5  Modeling Calculations


  • Create formulas.
  • Setting up a calculation model.
  • Copy formulas and absolute and relative cell addresses.
  • Formulas that evaluate to TRUE or FALSE.
  • Use of cell names.

One of the most important aspects of working with Excel is to perform calculations. You need formulas in these calculations. To work effectively and efficiently with formulas, you need to think in advance carefully about what to put where in the worksheet. This can save you a lot of time and trouble.

Calculations are performed using formulas. Formulas contain numbers or references to cells with numbers. Between the numbers, there are the symbols for the calculations to be carried out, such as +, -, *,/, etc.

A formula should always begin with the = character. It is possible to start a formula with a +, but in that case, Excel translates this in = after entering the data.

To enter a formula you start typing = and then you enter the calculation as you would do it on a calculator. Instead of numbers, you also can type cell addresses or cell names where the numbers are. Also, instead of typing in the cell addresses, you can designate it with the mouse.

In Table 5.1 you can find the symbols (operators) for performing calculations.

Table 5.1: Operators.
symbol meaning example result
+ addition =4+5 9
- subtraction =29-6 23
* multiplication =7*8 56
/ division =6/2 3
^ exponentiation =2^3 8
() parentheses for operator precedence =30-(4+6) 20

Task 5.1 Practice with these examples in a worksheet.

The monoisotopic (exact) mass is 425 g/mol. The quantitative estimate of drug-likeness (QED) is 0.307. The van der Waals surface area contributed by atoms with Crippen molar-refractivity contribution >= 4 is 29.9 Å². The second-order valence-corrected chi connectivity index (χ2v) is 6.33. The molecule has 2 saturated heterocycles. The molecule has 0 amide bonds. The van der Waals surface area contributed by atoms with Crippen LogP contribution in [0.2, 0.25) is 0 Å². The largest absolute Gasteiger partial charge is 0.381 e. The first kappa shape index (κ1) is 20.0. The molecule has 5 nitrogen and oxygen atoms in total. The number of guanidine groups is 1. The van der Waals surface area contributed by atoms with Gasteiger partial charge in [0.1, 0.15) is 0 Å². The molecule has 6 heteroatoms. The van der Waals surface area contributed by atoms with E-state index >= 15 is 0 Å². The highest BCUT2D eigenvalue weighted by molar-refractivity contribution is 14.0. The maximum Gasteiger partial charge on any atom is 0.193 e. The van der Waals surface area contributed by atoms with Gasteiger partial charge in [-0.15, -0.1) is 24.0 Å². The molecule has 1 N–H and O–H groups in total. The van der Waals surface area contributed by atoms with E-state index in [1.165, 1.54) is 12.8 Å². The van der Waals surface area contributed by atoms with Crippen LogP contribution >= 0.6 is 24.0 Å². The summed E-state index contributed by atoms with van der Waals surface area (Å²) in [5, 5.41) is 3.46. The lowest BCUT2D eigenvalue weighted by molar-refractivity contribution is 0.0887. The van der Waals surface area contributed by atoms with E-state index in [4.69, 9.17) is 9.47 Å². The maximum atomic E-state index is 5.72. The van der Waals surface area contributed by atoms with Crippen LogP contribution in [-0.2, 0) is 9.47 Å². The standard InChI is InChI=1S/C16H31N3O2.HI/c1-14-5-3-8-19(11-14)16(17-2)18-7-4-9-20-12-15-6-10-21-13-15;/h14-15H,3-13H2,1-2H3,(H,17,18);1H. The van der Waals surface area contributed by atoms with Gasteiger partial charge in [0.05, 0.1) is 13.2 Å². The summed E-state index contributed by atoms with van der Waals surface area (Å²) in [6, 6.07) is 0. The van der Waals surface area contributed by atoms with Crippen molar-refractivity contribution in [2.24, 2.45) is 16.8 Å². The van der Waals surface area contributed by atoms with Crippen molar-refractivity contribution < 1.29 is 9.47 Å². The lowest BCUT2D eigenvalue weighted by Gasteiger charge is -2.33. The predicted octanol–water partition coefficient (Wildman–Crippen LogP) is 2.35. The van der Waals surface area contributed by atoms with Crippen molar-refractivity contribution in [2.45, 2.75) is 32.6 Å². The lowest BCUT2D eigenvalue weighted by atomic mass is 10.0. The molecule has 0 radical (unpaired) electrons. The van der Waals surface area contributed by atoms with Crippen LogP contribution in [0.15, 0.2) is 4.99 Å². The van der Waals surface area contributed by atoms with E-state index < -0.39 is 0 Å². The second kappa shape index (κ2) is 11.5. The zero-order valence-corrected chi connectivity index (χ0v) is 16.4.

5.1 Your first formulas

This is an exercise for a very simple calculation, see Figure 5.1. Three cells contain numbers:

  • C1, the purchase amount.
  • B2, the profit rate.
  • B5, the VAT rate.

Four cells (C2, C3, C5, and C6) contain formulas. The idea is that if you change one or more of the values in C1, B2 or B5 all the depending values are automatically adjusted.

Figure 5.1: Example calculation purchase, profit and selling.

Task 5.2 Calculate sellings

  1. Start with a new worksheet in a new workbook.

  2. Type the texts you see in column A. Some texts don’t fit within the column width. That is not important at the moment. If desired, you can make the column wider.

  3. In cell B2 enter the value 25%, in cell B5 the value 21% and in cell C1 the value 4000.

  4. Enter in cell C2 the formula =B2*C1. After pressing the Enter key, the result of the formula, 1000, is displayedin cell C2. This is the calculated profit.

  5. Enter in cell C3} the formula =C1+C2. Upon completion of the input in cell C3 the result, 5000, is displayed.

  6. Enter in cell C5 the formula =B5*C3. After completion in cell C5 the result, 1050, is displayed.

  7. Enter in cell C6 the formula =C3+C5. After completion in cell C6 the result, 6050, is displayed..

  8. Experiment with other values for purchase, profit rate, and VAT rate.

Note that by changing the values, all formulas will be automatically recalculated.

5.2 More with formulas

In Figure 5.2, you see a worksheet where formulas are used to calculate the wages by multiplying the hours with an hourly rate. The total is obtained by addition.

Figure 5.2: Example calculation hours, hour rate and totals.

Task 5.3 File: Wages.xlsx Calculate working hours

  1. Open the file.

  2. Enter in the column amount the correct formulas:

    • in cell D2 the formula =B2*C2
    • in cell D3 the formula =B3*C3
    • in cell D4 the formula =B4*C4
    • in cell D5 the formula =D2+D3+D4

5.3 Calculation model

Using Excel, you can make all kinds of calculations. For a larger and more complex calculation, careful thinking about how setting up the calculation in a worksheet is needed.